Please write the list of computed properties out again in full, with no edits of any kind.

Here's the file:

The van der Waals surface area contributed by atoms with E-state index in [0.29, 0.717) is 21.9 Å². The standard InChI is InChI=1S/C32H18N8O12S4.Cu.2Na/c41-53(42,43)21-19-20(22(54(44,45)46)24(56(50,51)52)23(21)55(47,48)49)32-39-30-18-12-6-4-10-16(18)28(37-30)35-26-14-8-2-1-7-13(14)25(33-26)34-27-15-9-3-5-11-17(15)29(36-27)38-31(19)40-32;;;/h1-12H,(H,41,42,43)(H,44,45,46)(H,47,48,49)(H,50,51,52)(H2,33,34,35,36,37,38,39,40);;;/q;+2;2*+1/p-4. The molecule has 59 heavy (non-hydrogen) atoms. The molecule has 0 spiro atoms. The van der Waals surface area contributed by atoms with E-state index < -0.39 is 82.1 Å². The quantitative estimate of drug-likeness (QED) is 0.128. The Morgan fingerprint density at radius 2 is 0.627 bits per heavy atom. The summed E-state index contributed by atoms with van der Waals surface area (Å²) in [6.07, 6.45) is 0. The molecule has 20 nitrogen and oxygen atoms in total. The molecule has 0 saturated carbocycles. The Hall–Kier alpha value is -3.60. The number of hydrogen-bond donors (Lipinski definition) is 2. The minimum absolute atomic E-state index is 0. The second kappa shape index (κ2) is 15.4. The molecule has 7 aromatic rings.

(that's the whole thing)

The van der Waals surface area contributed by atoms with E-state index in [0.29, 0.717) is 21.9 Å². The standard InChI is InChI=1S/C32H18N8O12S4.Cu.2Na/c41-53(42,43)21-19-20(22(54(44,45)46)24(56(50,51)52)23(21)55(47,48)49)32-39-30-18-12-6-4-10-16(18)28(37-30)35-26-14-8-2-1-7-13(14)25(33-26)34-27-15-9-3-5-11-17(15)29(36-27)38-31(19)40-32;;;/h1-12H,(H,41,42,43)(H,44,45,46)(H,47,48,49)(H,50,51,52)(H2,33,34,35,36,37,38,39,40);;;/q;+2;2*+1/p-4. The molecule has 59 heavy (non-hydrogen) atoms. The molecule has 0 spiro atoms. The van der Waals surface area contributed by atoms with E-state index < -0.39 is 82.1 Å². The quantitative estimate of drug-likeness (QED) is 0.128. The Morgan fingerprint density at radius 2 is 0.627 bits per heavy atom. The summed E-state index contributed by atoms with van der Waals surface area (Å²) in [6.07, 6.45) is 0. The molecule has 20 nitrogen and oxygen atoms in total. The molecule has 0 saturated carbocycles. The Hall–Kier alpha value is -3.60. The number of hydrogen-bond donors (Lipinski definition) is 2. The minimum absolute atomic E-state index is 0. The second kappa shape index (κ2) is 15.4. The molecule has 7 aromatic rings.